Episode 5: Indonesia: infrastructure and interconnectivity
August 6, 2019
As one of the most populous country’s in the world, with further growth on the horizon, is Indonesia too big for foreign institutional investors to ignore? This episode will investigate this country of islands and explore how the economy is evolving, with particular attention given to attractive investments for those with lots of patient capital to deploy. Are asset managers eyeing the country’s infrastructure gap as an opportunity? We’re joined by Gareth Leather, Asia economist from Capital Economics and Josef Pilger, global pension and retirement leader at EY.
(Run time: 19:57 min, size: 18.2 MB)
[Yaelle]: Hello, my name is Yaelle Gang and I’m the editor of Canadian Investment Review.
[Martha]: And I’m Martha Porado, associate editor of Canadian Investment Review and Benefits Canada.
[Yaelle]: Thanks for joining us for Pension Passport, where we’ll connect with investment experts from around the world to zero in on different countries and explore their economies, investment opportunities and risks for pension plans.
[Martha]: In this episode we’ll be exploring the Indonesian economy.
[Yaelle]: Indonesia is the largest economy in Southeast Asia and has seen impressive growth since the Asian financial crisis. In fact, GDP per capita has risen by 70 per cent in the past two decades and according to the World Bank, Indonesia’s economic outlook is positive, with domestic demand being a major driver of growth.
The FTSE Russell classifies Indonesia as a secondary emerging market, whereas MSCI puts it at emerging market status.
Now enough facts from me, let’s hear from the experts.
Please join me in welcoming Gareth Leather, Asia Economist from Capital Economics. Gareth joined Capital Economics in July 2011 as a member of the emerging Asia team. Gareth has been covering Asian economies for over 10 years, most recently at the Economist Intelligence Unit, where he worked for five years as a senior economist. Gareth holds an economics undergraduate degree from Warwick University and a Master’s degree in Asian studies from the School of Oriental and African studies. Welcome Gareth, where are you calling in from today?
[Gareth]: We’re based in London.
[Yaelle]: Great, thank you. So to get started, Indonesia as the fourth most populous country in the world, just held a general election. What happened in the election and what does it mean for the country? Can you give us a bit of background on Indonesia’s political history?
[Gareth]: Yes, so, Indonesia’s now a relatively established democracy. Over the past 20 years they’ve held a number of general elections, each of which has passed relatively smoothly and I think this is quite an encouraging trend especially given what’s been happening elsewhere in the region where you’ve been seeing a backsliding kind of towards a strong man rule especially in the Philippines but also in Thailand.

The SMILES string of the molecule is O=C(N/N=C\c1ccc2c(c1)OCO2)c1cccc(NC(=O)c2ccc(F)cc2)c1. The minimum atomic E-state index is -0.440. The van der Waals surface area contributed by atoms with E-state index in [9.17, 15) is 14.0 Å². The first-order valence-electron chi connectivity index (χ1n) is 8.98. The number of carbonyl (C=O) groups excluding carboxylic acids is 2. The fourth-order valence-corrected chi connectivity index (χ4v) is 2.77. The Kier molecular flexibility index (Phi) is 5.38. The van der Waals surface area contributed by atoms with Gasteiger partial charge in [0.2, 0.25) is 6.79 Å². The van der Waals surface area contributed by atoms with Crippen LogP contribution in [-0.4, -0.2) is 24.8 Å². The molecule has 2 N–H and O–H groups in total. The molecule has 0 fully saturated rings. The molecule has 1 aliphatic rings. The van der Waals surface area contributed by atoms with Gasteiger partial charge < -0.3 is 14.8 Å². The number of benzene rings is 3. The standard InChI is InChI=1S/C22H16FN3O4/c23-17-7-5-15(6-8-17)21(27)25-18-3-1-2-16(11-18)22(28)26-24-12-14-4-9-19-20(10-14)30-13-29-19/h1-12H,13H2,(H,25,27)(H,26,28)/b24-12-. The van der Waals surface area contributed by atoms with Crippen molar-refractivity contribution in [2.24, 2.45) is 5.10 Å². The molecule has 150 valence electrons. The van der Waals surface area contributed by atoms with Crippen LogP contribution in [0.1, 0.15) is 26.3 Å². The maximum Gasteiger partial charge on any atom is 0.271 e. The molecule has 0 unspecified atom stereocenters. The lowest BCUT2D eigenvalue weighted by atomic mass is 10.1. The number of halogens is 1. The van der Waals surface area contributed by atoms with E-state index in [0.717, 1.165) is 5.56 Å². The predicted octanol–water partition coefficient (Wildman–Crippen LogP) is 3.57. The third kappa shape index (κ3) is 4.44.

So I think from that aspect it’s a quite encouraging recent development in Indonesia.
In terms of the most recent election, what we saw was the re-election of Joko Widodo for a second and final five-year term. His comfortable margin of victory, he beat Subianto Prabowo by about 10 percentage points suggests that voters are broadly happy with him and the progress that’s been made and reform over the past few years. But I think the big difference between now and five years ago was investors, I think, would risk getting a little bit carried away in what he might achieve- expectations are now much more realistic and I think probably what we’ll see over the next few years is further progress in infrastructure and steps to reduce red tape. But I don’t think his presidency is likely to be the kind of transformative kind that I think some people at least were hoping five years ago.
[Martha]: And how would you describe Indonesia’s economy relative to others in Asia and more globally?
[Gareth]: Yes sure, so it’s the fifth biggest economy in the region – over a trillion dollars just a little bit behind South Korea. The big size is largely due to the fact that it’s got a big population of over two hundred million people. That’s actually relatively poor. It’s got a GDP per head of just three thousand U.S. dollars, which makes it one of the least developed countries in the region.
[Yaelle]: And, so what are some of the most important risks for foreign investors to keep in mind about the country?
[Gareth]: Yes, so the economy’s actually performed reasonably well over the past few years, growing at around five per cent or so. However the decent performance of the economy has met some large vulnerabilities and the main one of these is the big and expanding current and trade account deficit. And what that means is it makes the currency, the rupiah, quite vulnerable to sudden shifts in global risk appetite.
The other concern is, of course, the relatively high level of foreign currency debt in the country, which is the equivalent of about 30 per cent of GDP. And so that means the country is very vulnerable to sudden sharp falls in the currency and this is continues to kind of weigh on the concerns of policy-makers. So for example, last year the central bank hiked interest rates six times to support the currency, which was weakening against the U.S. dollar and now that I think is the key vulnerability that investors need to be aware of.
[Martha]: And are there areas investment-wise such as infrastructure for example where Indonesia has a lot of room to grow?
[Gareth]: Yes, so I think there’s two areas really that Indonesia needs to focus on over the coming years. One of these as you mentioned is infrastructure – that relative to other parts of the region it has got quite poor level of infrastructure. It takes quite a long time to transport goods by sea, the roads are always clogged up and this is the big criticism that foreign investors have of Indonesia. Now fortunately, the government’s been making some decent progress on this. Since Joko Widodo was elected in 2014, infrastructure spending has been increasing by double digit rates each year and it obviously it’s got a long way to go but if that trend continues then it’s quite encouraging.
I think related to that as well is the potential for Indonesia’s manufacturing sector. As the trade war between China and the U.S. has heated up, it’s led to or certainty kind of, were lots of reports about countries leaving China, looking for countries to escape the tariffs. And one of the countries, which is doing quite well out of this is Vietnam, but there’s no reason really why Indonesia, with its relatively low labour costs, large and expanding workforce, couldn’t also benefit.